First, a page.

Cuba is famed for its beaches, diving, lifestyle and dancing. But one aspect of the Cuban holiday which is often overlooked is the Cuban cuisine, which is unfortunate because the mixture of cultures combine to make a truly unique combination of flavours and textures. The country’s cultural influences are so diverse as to create a unique flavour to the food – a mix of Spanish, Chinese, African, Portuguese, French and Arabic.
Yet these global influences are completed by indigenous local food stuffs – yucca, malanga and boniato are local root vegetables routinely used in Cuban food. The main meats used in Cuban cuisine are chicken, pork and beef (though the latter is subject to rationing as government property, so is harder to find) usually marinated in citrus juices and slowly roasted until tender. It’s simple, but delicious, and something that will see you hunting out the best restaurants throughout your Cuban holiday.
Cuba is also home to even simpler snacks and light treats. Masitas de Puerco Fritas (lightly fried pork cuts, slow cooked until tender), Pinchos (kebabs) and Fritas (the Cuban hamburger, spiced with shoestring potatoes and onion) all put this country’s fast food to shame not only in terms of value, but flavour. So below is a quick list of some of the dishes to look out for while enjoying a holiday in Cuba.
A quick note of warning for vegetarians, before I begin though: You’re likely to be considerably less gushing about Cuba’s food than your carnivorous friends. The concept of vegetarianism for ethical, health or religious reasons is virtually unheard of. You should still be able to find something, either from the large quantities of local fruit or the handful of rice and bean dishes available, but Cuban cuisine is unlikely to be a highlight of your vacation.
These are hot thick belly cuts of pork with skin, a layer of fat and meat. The flavours and textures to combine for a tasty (though not necessarily good for you!) snack. You may find these sold in Cuba’s markets and cafes, and are the perfect antidote for a growling stomach while exploring.
Masitas de Puerco Fritas
As mentioned above, these are pork chunks slow cooked until tender and then fried lightly in their own oil. Often these are served with sliced onions and ‘mojo’ sauce. Surprisingly filling for something considered a lighter snack!
Arroz con Pollo
This chicken and rice dish is actually popular throughout Latin America – its principally made up of rice, chicken, vegetables, herbs and saffron. It’s not a million miles from Paella, but in Cuba, the dish has a slight variation whereby it includes garlic and tomato – it can be highly spiced, but not spicy hot. This one is worth trying for the authentic Cuban experience, as it’s a popular Sunday lunch dish on the island.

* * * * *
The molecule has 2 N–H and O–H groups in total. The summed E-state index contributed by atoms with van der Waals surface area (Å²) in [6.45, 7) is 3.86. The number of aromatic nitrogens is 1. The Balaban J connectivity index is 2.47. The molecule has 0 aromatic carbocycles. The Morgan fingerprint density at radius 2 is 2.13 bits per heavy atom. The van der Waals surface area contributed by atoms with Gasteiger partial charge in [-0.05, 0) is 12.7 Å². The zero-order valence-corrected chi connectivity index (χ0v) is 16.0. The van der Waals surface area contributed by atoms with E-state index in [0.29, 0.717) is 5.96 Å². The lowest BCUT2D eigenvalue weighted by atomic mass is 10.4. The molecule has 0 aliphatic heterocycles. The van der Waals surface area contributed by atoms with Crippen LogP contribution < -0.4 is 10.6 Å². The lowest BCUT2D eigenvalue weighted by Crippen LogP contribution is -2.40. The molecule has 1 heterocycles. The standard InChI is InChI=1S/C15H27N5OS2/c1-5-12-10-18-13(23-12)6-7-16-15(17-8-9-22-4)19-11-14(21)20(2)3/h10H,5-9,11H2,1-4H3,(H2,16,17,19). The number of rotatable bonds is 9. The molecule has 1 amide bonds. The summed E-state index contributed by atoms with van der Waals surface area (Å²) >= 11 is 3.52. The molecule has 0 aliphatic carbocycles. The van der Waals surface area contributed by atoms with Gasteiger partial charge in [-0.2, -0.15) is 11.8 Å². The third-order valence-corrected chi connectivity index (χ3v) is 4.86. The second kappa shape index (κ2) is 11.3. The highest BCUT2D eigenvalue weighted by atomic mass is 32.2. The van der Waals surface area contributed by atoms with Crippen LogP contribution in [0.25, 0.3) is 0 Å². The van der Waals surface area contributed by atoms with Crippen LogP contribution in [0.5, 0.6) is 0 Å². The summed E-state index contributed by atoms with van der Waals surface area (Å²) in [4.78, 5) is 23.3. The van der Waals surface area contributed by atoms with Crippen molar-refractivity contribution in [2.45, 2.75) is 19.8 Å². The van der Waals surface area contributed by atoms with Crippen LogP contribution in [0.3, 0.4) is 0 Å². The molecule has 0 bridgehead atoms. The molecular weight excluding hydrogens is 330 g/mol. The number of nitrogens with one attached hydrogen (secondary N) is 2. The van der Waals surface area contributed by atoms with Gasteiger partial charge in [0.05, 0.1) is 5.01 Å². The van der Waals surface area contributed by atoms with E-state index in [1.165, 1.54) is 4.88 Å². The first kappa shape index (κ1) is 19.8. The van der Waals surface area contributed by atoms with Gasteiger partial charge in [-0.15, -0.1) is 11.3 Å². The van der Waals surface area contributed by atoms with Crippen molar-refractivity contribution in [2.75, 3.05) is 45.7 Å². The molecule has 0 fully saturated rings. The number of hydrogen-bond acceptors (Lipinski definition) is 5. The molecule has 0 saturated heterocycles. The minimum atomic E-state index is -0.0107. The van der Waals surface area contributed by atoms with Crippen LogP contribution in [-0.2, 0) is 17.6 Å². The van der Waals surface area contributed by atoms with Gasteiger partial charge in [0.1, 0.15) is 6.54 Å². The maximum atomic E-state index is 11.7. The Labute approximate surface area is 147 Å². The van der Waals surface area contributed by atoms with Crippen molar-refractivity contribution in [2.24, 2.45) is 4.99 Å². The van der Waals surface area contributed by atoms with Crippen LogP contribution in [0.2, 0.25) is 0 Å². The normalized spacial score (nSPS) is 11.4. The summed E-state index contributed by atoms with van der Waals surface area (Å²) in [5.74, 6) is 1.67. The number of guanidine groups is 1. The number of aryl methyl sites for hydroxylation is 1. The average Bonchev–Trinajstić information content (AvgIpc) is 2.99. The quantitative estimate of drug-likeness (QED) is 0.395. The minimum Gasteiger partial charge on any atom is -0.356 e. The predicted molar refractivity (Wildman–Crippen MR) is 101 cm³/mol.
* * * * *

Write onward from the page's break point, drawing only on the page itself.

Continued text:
Moros y Cristianos
This dish translates as “Moors and Christians”, and its name is supposed to hark back to times when Moors and Christians lived alongside each other on the island. The basis of this recipe is black beans (the Moors) and white rice (the Christians) and the dish is found throughout the Caribbean. Of course, the Cuban version is delicately spiced giving it a unique localised flavour.
Don’t let the Spanish translation of this put you off (“old clothes) – Ropa Vieja is one of the more popular dishes in the Caribbean, and as ever the Cuban version leads the way in terms of delicate spicing. The basis of the dish is shredded beef, vegetables in a sauce (usually tomato based). As with much Cuba cuisine, local belief is that it tastes better on the day after preparation, when the flavours have had greater opportunity to mingle.
These make a wonderful lunch food – and were made popular on the island in the 1930s with sugar cane workers. Using Cuban bread (similar to French and Italian loaves), the sandwich is lightly toasted and typically contains roast pork (sometimes marinated in garlic or citrus), ham, dill pickles and swiss cheese and mustard. Once you have had one of these you will crave them for the rest of your days!
These are mouth-watering babyback ribs, marinated in typical Cuban fashion with citrus, garlic and herbs and then cooked slowly for the best part of an hour to guarantee tenderness. They are then typically served with black bean and rice.
I’ve barely scraped the surface of Cuban food and drink here – the beverages, for example are unique and the deserts (unsurprisingly for an island with so much sugar cane) are some of the sweetest I’ve ever tasted. Hopefully this should convince you that a holiday in Cuba can be just as focussed on the food as a vacation in one of its more culinary renowned holiday rivals.